Computerworld: Reading Is Key to IT Innovation
4/4/05 Column by Adam Kolawa. Pointed out by Jack Vinson
A dangerous trend threatens our nation's ability to remain globally competitive in science and technology. Scientists and researchers in a wide variety of disciplines are conducting experiments and carrying out studies without grounding themselves in the latest work of their colleagues...The results of this trend are not surprising. Their work is less thorough, and they repeat work that could be avoided if they kept abreast of the latest findings in their field... It is important to stay grounded in the literature of the industry. Otherwise you end up reinventing processes and techniques that are already available to you. If you are not aware of your intellectual surroundings, then you are doomed to duplicate work, repeat research, and waste time and resources.
The author goes on to say that this problem is exacerbated by the movement of journal subscriptions from print to online. Jack thinks this might be ameliorated by RSS feeds.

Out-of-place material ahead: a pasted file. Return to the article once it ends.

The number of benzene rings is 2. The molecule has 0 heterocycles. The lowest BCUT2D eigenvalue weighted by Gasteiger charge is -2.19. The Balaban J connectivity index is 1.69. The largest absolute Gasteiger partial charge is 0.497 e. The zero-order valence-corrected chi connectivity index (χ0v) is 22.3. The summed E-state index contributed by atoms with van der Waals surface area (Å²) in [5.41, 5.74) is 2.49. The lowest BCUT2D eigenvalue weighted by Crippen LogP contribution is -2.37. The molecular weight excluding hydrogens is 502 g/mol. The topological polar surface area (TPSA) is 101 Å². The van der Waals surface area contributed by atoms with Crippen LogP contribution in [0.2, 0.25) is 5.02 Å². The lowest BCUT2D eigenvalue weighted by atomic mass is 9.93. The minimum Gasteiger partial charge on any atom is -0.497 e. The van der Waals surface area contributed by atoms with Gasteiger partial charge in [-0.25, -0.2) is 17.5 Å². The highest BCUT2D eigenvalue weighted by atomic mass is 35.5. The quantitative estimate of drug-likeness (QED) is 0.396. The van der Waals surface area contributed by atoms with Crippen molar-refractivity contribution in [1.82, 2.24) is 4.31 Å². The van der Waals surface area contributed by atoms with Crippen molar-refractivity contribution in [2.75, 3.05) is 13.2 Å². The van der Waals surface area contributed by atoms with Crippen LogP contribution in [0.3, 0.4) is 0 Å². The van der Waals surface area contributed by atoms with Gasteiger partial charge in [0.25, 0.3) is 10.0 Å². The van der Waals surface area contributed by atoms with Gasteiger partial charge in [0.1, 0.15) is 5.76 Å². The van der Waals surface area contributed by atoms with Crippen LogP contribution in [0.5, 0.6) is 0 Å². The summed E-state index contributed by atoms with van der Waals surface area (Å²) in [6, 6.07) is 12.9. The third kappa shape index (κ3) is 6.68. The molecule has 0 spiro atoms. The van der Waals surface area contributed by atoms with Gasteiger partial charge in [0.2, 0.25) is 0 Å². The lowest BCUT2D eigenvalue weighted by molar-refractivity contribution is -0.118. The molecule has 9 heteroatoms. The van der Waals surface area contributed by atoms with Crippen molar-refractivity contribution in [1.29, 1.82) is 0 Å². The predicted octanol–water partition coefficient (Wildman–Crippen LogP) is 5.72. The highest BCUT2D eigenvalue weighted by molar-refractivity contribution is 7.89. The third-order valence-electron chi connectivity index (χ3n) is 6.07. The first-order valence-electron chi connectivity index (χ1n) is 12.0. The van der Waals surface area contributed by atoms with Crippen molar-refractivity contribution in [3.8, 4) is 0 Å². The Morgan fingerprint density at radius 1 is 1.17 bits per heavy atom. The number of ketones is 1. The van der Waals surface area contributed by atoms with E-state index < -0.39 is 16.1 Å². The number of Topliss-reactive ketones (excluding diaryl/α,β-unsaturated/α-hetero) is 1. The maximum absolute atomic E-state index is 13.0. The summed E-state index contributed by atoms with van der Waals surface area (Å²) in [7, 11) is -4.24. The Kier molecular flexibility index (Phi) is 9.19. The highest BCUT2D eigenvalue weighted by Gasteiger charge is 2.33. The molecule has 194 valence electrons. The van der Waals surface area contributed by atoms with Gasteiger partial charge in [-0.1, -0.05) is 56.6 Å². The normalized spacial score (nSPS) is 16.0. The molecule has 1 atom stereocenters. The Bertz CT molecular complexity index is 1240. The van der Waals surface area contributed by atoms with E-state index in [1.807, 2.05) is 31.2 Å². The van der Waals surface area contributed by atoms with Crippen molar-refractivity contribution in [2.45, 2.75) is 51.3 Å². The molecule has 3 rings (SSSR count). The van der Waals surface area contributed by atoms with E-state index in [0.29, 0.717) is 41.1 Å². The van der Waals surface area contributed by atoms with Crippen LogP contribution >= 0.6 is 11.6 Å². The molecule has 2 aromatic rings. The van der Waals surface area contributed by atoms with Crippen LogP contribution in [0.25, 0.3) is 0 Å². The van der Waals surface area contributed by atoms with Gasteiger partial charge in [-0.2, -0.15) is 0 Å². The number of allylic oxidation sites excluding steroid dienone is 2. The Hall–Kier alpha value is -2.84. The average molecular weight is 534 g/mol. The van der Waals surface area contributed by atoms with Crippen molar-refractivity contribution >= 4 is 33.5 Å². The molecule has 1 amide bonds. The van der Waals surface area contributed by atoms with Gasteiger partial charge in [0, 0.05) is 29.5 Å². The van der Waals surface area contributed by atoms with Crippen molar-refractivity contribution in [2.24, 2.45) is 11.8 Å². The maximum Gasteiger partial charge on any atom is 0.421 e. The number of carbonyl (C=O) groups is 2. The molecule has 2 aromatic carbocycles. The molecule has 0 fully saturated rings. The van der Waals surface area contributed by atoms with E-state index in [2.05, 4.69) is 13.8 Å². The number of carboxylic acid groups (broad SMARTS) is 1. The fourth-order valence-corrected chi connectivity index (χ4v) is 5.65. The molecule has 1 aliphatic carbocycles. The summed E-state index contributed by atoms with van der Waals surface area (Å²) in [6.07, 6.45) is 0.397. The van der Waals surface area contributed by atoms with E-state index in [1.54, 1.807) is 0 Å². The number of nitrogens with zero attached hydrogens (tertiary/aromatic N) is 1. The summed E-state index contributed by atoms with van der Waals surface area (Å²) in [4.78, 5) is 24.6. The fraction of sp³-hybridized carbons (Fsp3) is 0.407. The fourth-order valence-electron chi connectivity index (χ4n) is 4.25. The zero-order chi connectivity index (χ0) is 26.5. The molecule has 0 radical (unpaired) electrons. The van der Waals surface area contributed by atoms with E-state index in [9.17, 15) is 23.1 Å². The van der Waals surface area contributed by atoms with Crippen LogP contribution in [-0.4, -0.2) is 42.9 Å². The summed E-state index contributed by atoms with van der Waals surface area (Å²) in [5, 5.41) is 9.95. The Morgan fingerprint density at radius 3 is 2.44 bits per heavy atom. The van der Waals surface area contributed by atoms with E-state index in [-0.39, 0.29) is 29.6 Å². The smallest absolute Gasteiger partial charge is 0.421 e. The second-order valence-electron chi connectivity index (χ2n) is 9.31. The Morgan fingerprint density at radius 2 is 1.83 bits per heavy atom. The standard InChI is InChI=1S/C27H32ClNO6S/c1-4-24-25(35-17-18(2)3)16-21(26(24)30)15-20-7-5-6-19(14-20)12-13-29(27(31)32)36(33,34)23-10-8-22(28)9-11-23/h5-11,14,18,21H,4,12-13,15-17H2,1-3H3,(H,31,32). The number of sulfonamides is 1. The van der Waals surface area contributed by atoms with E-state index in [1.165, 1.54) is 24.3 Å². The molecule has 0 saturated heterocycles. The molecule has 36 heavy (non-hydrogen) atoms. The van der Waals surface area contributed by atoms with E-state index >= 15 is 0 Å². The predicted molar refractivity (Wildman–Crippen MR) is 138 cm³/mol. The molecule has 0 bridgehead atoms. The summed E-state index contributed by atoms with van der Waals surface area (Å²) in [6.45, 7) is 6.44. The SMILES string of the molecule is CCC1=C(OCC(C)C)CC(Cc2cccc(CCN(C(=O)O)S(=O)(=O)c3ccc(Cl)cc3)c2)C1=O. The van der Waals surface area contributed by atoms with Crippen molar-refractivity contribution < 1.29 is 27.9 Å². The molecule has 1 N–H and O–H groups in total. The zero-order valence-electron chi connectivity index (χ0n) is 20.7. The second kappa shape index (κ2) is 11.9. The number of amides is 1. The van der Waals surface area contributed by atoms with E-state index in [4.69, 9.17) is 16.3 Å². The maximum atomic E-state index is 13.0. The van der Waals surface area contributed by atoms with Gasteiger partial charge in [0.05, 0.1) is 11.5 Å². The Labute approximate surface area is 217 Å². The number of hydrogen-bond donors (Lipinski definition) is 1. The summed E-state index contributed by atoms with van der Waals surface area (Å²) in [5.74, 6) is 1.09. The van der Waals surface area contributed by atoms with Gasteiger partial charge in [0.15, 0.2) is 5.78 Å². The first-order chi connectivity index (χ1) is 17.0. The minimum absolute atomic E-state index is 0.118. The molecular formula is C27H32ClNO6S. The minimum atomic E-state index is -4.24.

I agree that this is a widespread problem, but I don't agree that it's a technology issue. I think engineers and scientists get bogged down in solving a particular problem and lose sight of long term goals like staying abreast of new developments. Professional society involvement is key to combatting this. More so, I would argue, than RSS feeds (ahh, don't hit me Jenny and Steven!). Going to meetings and conferences and other f2f opportunities gets you out of your routine, causes you to prairie dog from your work... and you might just get the insight that helps you solve the problem. You're around dynamic people with similar training who are all solving problems like yours in their daily lives.
Also, managers should enforce mandatory catch up, read-the-journal time for their professional staff. Professionals should do this on their own, but nudging is good, too. I believe in formal training, too, but I think just reading a few research articles a week would help, a lot.
In the end, it's a management issue, not a technology issue.